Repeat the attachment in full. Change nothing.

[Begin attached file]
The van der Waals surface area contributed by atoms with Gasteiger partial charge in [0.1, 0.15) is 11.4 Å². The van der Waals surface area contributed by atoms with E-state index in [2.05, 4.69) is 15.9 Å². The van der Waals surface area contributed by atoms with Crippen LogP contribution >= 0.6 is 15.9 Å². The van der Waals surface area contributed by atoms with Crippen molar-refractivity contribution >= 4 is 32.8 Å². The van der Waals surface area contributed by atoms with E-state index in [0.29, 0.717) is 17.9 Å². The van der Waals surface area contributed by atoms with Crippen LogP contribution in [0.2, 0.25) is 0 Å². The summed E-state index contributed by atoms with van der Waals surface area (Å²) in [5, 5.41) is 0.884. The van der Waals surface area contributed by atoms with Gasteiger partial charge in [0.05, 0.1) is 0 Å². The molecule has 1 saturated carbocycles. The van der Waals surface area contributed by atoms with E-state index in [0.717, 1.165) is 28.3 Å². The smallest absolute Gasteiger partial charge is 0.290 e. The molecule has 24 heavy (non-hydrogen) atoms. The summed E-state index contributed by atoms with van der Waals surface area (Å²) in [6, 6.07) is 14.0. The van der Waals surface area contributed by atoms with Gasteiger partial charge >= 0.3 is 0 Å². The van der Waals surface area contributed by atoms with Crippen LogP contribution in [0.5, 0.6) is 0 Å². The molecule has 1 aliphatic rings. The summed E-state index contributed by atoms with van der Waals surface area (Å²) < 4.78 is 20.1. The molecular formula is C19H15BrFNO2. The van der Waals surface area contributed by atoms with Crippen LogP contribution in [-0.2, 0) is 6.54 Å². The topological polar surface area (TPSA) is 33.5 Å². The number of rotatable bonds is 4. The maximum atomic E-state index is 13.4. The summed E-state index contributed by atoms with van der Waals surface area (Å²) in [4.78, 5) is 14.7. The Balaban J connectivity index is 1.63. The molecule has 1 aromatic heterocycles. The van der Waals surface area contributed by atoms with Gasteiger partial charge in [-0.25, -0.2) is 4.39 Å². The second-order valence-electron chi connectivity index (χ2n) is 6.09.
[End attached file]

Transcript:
The van der Waals surface area contributed by atoms with Gasteiger partial charge in [0.1, 0.15) is 11.4 Å². The van der Waals surface area contributed by atoms with E-state index in [2.05, 4.69) is 15.9 Å². The van der Waals surface area contributed by atoms with Crippen LogP contribution >= 0.6 is 15.9 Å². The van der Waals surface area contributed by atoms with Crippen molar-refractivity contribution >= 4 is 32.8 Å². The van der Waals surface area contributed by atoms with E-state index in [0.29, 0.717) is 17.9 Å². The van der Waals surface area contributed by atoms with Crippen LogP contribution in [0.2, 0.25) is 0 Å². The summed E-state index contributed by atoms with van der Waals surface area (Å²) in [5, 5.41) is 0.884. The van der Waals surface area contributed by atoms with Gasteiger partial charge in [0.05, 0.1) is 0 Å². The molecule has 1 saturated carbocycles. The van der Waals surface area contributed by atoms with E-state index in [0.717, 1.165) is 28.3 Å². The smallest absolute Gasteiger partial charge is 0.290 e. The molecule has 24 heavy (non-hydrogen) atoms. The summed E-state index contributed by atoms with van der Waals surface area (Å²) in [6, 6.07) is 14.0. The van der Waals surface area contributed by atoms with Gasteiger partial charge >= 0.3 is 0 Å². The van der Waals surface area contributed by atoms with Crippen LogP contribution in [0.5, 0.6) is 0 Å². The molecule has 1 aliphatic rings. The summed E-state index contributed by atoms with van der Waals surface area (Å²) < 4.78 is 20.1. The molecular formula is C19H15BrFNO2. The van der Waals surface area contributed by atoms with Crippen LogP contribution in [-0.2, 0) is 6.54 Å². The topological polar surface area (TPSA) is 33.5 Å². The number of rotatable bonds is 4. The maximum atomic E-state index is 13.4. The summed E-state index contributed by atoms with van der Waals surface area (Å²) in [4.78, 5) is 14.7. The Balaban J connectivity index is 1.63. The molecule has 1 aromatic heterocycles. The van der Waals surface area contributed by atoms with Gasteiger partial charge in [-0.25, -0.2) is 4.39 Å². The second-order valence-electron chi connectivity index (χ2n) is 6.09.